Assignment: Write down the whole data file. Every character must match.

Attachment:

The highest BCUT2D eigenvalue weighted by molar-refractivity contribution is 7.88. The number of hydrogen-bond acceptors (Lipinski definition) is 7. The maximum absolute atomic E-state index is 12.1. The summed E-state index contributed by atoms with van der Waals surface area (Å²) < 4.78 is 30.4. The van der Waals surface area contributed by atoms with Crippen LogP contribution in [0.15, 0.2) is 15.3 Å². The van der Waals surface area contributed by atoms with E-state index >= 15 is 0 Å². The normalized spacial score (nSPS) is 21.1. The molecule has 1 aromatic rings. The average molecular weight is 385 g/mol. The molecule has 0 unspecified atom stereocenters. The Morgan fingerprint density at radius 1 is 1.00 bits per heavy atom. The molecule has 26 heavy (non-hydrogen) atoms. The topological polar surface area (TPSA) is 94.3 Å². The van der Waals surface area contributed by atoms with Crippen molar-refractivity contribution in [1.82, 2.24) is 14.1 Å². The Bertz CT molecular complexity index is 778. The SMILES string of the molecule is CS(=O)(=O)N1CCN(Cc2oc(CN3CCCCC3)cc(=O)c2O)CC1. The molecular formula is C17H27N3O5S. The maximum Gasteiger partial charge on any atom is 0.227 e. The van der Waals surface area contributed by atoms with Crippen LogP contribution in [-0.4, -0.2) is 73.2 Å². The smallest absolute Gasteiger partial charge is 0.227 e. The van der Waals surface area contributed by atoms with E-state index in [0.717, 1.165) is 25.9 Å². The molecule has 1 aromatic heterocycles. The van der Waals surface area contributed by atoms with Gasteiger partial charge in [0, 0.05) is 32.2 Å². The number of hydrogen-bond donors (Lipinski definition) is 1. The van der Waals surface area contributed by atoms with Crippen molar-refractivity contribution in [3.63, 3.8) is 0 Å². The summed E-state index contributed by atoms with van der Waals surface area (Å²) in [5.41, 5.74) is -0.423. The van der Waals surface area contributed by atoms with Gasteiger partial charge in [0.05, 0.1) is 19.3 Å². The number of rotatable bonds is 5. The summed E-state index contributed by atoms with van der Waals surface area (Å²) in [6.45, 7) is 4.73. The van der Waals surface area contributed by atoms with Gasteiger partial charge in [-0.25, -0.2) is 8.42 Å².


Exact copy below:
The highest BCUT2D eigenvalue weighted by molar-refractivity contribution is 7.88. The number of hydrogen-bond acceptors (Lipinski definition) is 7. The maximum absolute atomic E-state index is 12.1. The summed E-state index contributed by atoms with van der Waals surface area (Å²) < 4.78 is 30.4. The van der Waals surface area contributed by atoms with Crippen LogP contribution in [0.15, 0.2) is 15.3 Å². The van der Waals surface area contributed by atoms with E-state index >= 15 is 0 Å². The normalized spacial score (nSPS) is 21.1. The molecule has 1 aromatic rings. The average molecular weight is 385 g/mol. The molecule has 0 unspecified atom stereocenters. The Morgan fingerprint density at radius 1 is 1.00 bits per heavy atom. The molecule has 26 heavy (non-hydrogen) atoms. The topological polar surface area (TPSA) is 94.3 Å². The van der Waals surface area contributed by atoms with Crippen molar-refractivity contribution in [1.82, 2.24) is 14.1 Å². The Bertz CT molecular complexity index is 778. The SMILES string of the molecule is CS(=O)(=O)N1CCN(Cc2oc(CN3CCCCC3)cc(=O)c2O)CC1. The molecular formula is C17H27N3O5S. The maximum Gasteiger partial charge on any atom is 0.227 e. The van der Waals surface area contributed by atoms with Crippen LogP contribution in [-0.4, -0.2) is 73.2 Å². The smallest absolute Gasteiger partial charge is 0.227 e. The van der Waals surface area contributed by atoms with E-state index in [0.717, 1.165) is 25.9 Å². The molecule has 1 aromatic heterocycles. The van der Waals surface area contributed by atoms with Gasteiger partial charge in [0, 0.05) is 32.2 Å². The number of hydrogen-bond donors (Lipinski definition) is 1. The van der Waals surface area contributed by atoms with Crippen molar-refractivity contribution in [3.63, 3.8) is 0 Å². The summed E-state index contributed by atoms with van der Waals surface area (Å²) in [5.41, 5.74) is -0.423. The van der Waals surface area contributed by atoms with Gasteiger partial charge in [0.05, 0.1) is 19.3 Å². The number of rotatable bonds is 5. The summed E-state index contributed by atoms with van der Waals surface area (Å²) in [6.45, 7) is 4.73. The van der Waals surface area contributed by atoms with Gasteiger partial charge in [-0.25, -0.2) is 8.42 Å².